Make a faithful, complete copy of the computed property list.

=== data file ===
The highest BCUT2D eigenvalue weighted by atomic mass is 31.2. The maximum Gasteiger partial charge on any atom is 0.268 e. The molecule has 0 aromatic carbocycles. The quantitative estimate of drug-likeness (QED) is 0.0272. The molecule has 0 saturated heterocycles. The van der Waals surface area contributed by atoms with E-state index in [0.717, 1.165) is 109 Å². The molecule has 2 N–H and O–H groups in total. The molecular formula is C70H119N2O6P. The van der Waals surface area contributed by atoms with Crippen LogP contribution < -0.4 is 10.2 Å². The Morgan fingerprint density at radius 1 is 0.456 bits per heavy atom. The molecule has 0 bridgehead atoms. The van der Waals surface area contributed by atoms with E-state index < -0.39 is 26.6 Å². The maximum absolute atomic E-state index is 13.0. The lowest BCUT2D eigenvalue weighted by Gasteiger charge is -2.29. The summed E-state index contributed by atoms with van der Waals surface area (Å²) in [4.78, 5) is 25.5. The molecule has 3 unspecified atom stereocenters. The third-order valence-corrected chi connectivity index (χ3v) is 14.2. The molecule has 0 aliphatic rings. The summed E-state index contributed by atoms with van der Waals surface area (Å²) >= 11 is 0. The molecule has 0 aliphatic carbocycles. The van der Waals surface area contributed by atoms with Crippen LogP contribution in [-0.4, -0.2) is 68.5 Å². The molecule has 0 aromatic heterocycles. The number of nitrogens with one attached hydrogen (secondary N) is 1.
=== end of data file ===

The highest BCUT2D eigenvalue weighted by atomic mass is 31.2. The maximum Gasteiger partial charge on any atom is 0.268 e. The molecule has 0 aromatic carbocycles. The quantitative estimate of drug-likeness (QED) is 0.0272. The molecule has 0 saturated heterocycles. The van der Waals surface area contributed by atoms with E-state index in [0.717, 1.165) is 109 Å². The molecule has 2 N–H and O–H groups in total. The molecular formula is C70H119N2O6P. The van der Waals surface area contributed by atoms with Crippen LogP contribution < -0.4 is 10.2 Å². The Morgan fingerprint density at radius 1 is 0.456 bits per heavy atom. The molecule has 0 bridgehead atoms. The van der Waals surface area contributed by atoms with E-state index < -0.39 is 26.6 Å². The maximum absolute atomic E-state index is 13.0. The lowest BCUT2D eigenvalue weighted by Gasteiger charge is -2.29. The summed E-state index contributed by atoms with van der Waals surface area (Å²) in [4.78, 5) is 25.5. The molecule has 3 unspecified atom stereocenters. The third-order valence-corrected chi connectivity index (χ3v) is 14.2. The molecule has 0 aliphatic rings. The summed E-state index contributed by atoms with van der Waals surface area (Å²) >= 11 is 0. The molecule has 0 aliphatic carbocycles. The van der Waals surface area contributed by atoms with Crippen LogP contribution in [-0.4, -0.2) is 68.5 Å². The molecule has 0 aromatic heterocycles. The number of nitrogens with one attached hydrogen (secondary N) is 1.